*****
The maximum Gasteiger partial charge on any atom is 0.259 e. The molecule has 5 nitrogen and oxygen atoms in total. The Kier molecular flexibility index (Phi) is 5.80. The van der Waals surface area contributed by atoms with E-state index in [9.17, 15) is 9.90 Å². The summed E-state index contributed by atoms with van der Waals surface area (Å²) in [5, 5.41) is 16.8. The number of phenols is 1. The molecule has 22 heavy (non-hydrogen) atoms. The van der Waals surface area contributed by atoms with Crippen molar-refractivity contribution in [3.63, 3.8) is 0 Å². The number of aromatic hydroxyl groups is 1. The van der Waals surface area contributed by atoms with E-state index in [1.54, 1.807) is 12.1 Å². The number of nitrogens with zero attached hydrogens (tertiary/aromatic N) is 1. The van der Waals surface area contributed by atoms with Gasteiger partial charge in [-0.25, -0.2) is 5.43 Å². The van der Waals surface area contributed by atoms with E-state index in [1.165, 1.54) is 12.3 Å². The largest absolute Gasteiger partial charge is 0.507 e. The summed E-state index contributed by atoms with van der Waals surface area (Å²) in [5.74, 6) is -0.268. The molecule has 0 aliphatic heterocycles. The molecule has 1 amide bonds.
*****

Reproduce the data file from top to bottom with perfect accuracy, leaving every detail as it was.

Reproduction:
The maximum Gasteiger partial charge on any atom is 0.259 e. The molecule has 5 nitrogen and oxygen atoms in total. The Kier molecular flexibility index (Phi) is 5.80. The van der Waals surface area contributed by atoms with E-state index in [9.17, 15) is 9.90 Å². The summed E-state index contributed by atoms with van der Waals surface area (Å²) in [5, 5.41) is 16.8. The number of phenols is 1. The molecule has 22 heavy (non-hydrogen) atoms. The van der Waals surface area contributed by atoms with Crippen molar-refractivity contribution in [3.63, 3.8) is 0 Å². The number of aromatic hydroxyl groups is 1. The van der Waals surface area contributed by atoms with E-state index in [1.54, 1.807) is 12.1 Å². The number of nitrogens with zero attached hydrogens (tertiary/aromatic N) is 1. The van der Waals surface area contributed by atoms with Gasteiger partial charge in [-0.25, -0.2) is 5.43 Å². The van der Waals surface area contributed by atoms with E-state index in [1.165, 1.54) is 12.3 Å². The largest absolute Gasteiger partial charge is 0.507 e. The summed E-state index contributed by atoms with van der Waals surface area (Å²) in [5.74, 6) is -0.268. The molecule has 0 aliphatic heterocycles. The molecule has 1 amide bonds.